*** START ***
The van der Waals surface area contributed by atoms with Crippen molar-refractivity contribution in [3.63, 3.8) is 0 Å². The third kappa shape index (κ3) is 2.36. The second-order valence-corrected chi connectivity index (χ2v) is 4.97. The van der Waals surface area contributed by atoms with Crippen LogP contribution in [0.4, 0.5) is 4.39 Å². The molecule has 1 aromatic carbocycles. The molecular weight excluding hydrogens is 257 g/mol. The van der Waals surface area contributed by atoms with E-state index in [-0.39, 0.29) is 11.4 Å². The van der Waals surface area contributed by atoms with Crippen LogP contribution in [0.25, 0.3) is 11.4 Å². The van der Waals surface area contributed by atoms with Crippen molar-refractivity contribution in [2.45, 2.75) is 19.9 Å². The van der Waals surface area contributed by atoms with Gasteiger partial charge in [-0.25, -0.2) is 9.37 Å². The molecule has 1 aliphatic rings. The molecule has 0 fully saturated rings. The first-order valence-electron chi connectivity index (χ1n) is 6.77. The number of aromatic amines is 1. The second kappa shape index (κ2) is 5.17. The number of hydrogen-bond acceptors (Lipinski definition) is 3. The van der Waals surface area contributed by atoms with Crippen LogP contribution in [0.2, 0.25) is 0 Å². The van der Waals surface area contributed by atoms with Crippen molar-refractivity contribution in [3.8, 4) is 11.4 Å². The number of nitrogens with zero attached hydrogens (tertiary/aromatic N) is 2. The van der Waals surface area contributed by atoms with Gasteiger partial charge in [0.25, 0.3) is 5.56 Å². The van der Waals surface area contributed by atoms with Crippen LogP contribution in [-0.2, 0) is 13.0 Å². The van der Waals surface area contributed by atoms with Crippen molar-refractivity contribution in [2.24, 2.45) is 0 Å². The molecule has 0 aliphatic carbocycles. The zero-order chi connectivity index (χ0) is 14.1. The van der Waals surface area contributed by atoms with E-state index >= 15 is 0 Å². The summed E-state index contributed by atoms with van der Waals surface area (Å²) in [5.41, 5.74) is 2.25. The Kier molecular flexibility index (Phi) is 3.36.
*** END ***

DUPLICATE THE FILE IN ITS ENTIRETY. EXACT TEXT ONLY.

The van der Waals surface area contributed by atoms with Crippen molar-refractivity contribution in [3.63, 3.8) is 0 Å². The third kappa shape index (κ3) is 2.36. The second-order valence-corrected chi connectivity index (χ2v) is 4.97. The van der Waals surface area contributed by atoms with Crippen LogP contribution in [0.4, 0.5) is 4.39 Å². The molecule has 1 aromatic carbocycles. The molecular weight excluding hydrogens is 257 g/mol. The van der Waals surface area contributed by atoms with E-state index in [-0.39, 0.29) is 11.4 Å². The van der Waals surface area contributed by atoms with Crippen LogP contribution in [0.25, 0.3) is 11.4 Å². The van der Waals surface area contributed by atoms with Crippen molar-refractivity contribution in [2.45, 2.75) is 19.9 Å². The van der Waals surface area contributed by atoms with Gasteiger partial charge in [-0.25, -0.2) is 9.37 Å². The molecule has 1 aliphatic rings. The molecule has 0 fully saturated rings. The first-order valence-electron chi connectivity index (χ1n) is 6.77. The number of aromatic amines is 1. The second kappa shape index (κ2) is 5.17. The number of hydrogen-bond acceptors (Lipinski definition) is 3. The van der Waals surface area contributed by atoms with Crippen LogP contribution in [0.2, 0.25) is 0 Å². The van der Waals surface area contributed by atoms with Crippen molar-refractivity contribution in [3.8, 4) is 11.4 Å². The number of nitrogens with zero attached hydrogens (tertiary/aromatic N) is 2. The van der Waals surface area contributed by atoms with Gasteiger partial charge in [0.25, 0.3) is 5.56 Å². The van der Waals surface area contributed by atoms with Crippen LogP contribution in [-0.2, 0) is 13.0 Å². The van der Waals surface area contributed by atoms with Crippen molar-refractivity contribution in [2.24, 2.45) is 0 Å². The molecule has 0 aliphatic carbocycles. The zero-order chi connectivity index (χ0) is 14.1. The van der Waals surface area contributed by atoms with E-state index >= 15 is 0 Å². The summed E-state index contributed by atoms with van der Waals surface area (Å²) in [5.41, 5.74) is 2.25. The Kier molecular flexibility index (Phi) is 3.36.